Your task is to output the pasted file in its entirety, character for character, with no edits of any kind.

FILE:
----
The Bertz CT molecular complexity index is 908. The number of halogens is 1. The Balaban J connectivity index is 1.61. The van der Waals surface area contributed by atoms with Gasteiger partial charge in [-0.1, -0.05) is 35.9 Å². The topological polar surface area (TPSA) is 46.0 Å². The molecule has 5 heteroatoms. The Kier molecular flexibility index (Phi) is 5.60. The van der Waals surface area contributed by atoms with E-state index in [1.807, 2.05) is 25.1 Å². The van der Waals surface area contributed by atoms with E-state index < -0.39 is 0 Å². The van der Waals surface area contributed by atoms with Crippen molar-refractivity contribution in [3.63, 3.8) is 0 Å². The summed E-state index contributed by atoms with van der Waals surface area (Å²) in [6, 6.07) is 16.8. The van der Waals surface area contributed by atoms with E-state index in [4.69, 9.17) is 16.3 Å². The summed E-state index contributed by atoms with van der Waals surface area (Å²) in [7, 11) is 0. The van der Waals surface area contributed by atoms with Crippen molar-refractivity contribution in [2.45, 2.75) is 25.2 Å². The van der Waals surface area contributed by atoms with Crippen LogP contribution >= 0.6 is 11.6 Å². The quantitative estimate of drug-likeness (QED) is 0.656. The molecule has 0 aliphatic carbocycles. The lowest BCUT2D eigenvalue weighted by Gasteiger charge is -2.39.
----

The Bertz CT molecular complexity index is 908. The number of halogens is 1. The Balaban J connectivity index is 1.61. The van der Waals surface area contributed by atoms with Gasteiger partial charge in [-0.1, -0.05) is 35.9 Å². The topological polar surface area (TPSA) is 46.0 Å². The molecule has 5 heteroatoms. The Kier molecular flexibility index (Phi) is 5.60. The van der Waals surface area contributed by atoms with E-state index in [1.807, 2.05) is 25.1 Å². The van der Waals surface area contributed by atoms with E-state index < -0.39 is 0 Å². The van der Waals surface area contributed by atoms with Crippen molar-refractivity contribution in [3.63, 3.8) is 0 Å². The summed E-state index contributed by atoms with van der Waals surface area (Å²) in [6, 6.07) is 16.8. The van der Waals surface area contributed by atoms with E-state index in [4.69, 9.17) is 16.3 Å². The summed E-state index contributed by atoms with van der Waals surface area (Å²) in [7, 11) is 0. The van der Waals surface area contributed by atoms with Crippen molar-refractivity contribution in [2.45, 2.75) is 25.2 Å². The van der Waals surface area contributed by atoms with Crippen LogP contribution >= 0.6 is 11.6 Å². The quantitative estimate of drug-likeness (QED) is 0.656. The molecule has 0 aliphatic carbocycles. The lowest BCUT2D eigenvalue weighted by Gasteiger charge is -2.39.